Dominican Republic Facts: A Country On An Island, In The Sea
Do you want to learn about a new country? Maybe you just want to listen to some merengue. Either way, you should know some Dominican Republic facts. This rich and diverse island nation is sure to pique your interest.
If you know a bit about a new place or the music you listen to, you'll probably enjoy it more. So if you are planning a trip there, you will definitely want to learn more about it. Be it a vacation or a day at home, we hope you enjoy learning some interesting facts about the Dominican Republic.
Dominican Republic Facts Overview
Before we jump into the detailed Dominican Republic facts, let's look at some quick facts about the country.
The capital of the Dominican Republic is Santo Domingo. About 10.6 million people live in the country.
The Dominican Republic is 48,072 square kilometers or about 18,696 square miles. Men can expect to live about 71 years, and women have a life expectancy of 77 years.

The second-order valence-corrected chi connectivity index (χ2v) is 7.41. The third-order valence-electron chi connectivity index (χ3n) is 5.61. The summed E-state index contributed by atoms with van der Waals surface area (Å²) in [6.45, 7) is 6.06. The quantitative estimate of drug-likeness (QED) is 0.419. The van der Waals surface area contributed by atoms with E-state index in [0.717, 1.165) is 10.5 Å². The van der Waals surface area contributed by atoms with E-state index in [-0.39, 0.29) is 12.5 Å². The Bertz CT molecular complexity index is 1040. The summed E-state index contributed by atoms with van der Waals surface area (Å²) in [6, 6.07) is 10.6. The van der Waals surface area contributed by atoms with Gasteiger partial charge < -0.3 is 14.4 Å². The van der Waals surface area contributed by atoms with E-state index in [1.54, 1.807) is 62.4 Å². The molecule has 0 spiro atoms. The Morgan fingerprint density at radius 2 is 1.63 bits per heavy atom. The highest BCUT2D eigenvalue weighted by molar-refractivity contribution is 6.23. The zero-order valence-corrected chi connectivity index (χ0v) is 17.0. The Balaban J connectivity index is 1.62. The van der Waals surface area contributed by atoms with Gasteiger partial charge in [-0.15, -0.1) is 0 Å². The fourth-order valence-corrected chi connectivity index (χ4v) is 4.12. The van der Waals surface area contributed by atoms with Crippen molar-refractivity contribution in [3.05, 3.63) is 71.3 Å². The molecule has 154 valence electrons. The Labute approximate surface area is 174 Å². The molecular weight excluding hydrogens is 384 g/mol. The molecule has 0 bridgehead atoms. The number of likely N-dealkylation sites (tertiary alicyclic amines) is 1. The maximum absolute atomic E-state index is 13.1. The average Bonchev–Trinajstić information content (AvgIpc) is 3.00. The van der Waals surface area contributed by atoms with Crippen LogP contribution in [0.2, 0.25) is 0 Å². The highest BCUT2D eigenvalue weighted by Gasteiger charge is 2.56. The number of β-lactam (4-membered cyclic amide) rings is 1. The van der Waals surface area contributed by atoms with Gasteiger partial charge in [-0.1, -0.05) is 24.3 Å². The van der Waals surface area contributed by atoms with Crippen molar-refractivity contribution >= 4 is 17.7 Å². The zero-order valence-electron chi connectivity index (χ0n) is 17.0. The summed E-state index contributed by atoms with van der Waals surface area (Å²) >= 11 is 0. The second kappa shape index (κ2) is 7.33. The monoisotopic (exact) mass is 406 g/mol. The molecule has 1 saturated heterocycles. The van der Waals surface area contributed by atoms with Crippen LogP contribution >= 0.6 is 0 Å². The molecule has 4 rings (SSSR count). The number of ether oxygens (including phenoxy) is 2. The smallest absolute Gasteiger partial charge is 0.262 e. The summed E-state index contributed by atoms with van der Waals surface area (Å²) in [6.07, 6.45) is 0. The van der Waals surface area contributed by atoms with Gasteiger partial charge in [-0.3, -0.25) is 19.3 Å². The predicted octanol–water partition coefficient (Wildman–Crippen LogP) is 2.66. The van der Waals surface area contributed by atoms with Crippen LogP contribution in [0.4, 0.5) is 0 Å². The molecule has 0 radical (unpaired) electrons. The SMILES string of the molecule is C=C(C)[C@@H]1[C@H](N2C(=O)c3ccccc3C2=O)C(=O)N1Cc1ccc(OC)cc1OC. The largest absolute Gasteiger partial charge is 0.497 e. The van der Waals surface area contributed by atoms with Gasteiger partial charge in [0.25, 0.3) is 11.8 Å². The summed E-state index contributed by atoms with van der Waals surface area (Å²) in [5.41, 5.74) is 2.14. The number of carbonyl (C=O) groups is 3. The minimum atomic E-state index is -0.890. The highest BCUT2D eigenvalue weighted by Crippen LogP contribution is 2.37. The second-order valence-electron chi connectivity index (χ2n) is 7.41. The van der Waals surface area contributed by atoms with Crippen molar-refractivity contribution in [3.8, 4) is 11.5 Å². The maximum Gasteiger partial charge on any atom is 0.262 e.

Christianity is the most common religion, and the national currency is the Dominican peso.
Where It's At
You'll find the Dominican Republic in the eastern part of the Caribbean Sea on the island of Hispaniola. The country makes up about two-thirds of the island. Haiti makes up the rest of the island.
To the north, the Dominican Republic actually borders the Atlantic Ocean, and the Caribbean Sea is to the south.
Puerto Rico is about 80 miles to the east of the Dominican Republic. The Turks and Caicos islands are roughly 90 miles north of the Dominican Republic.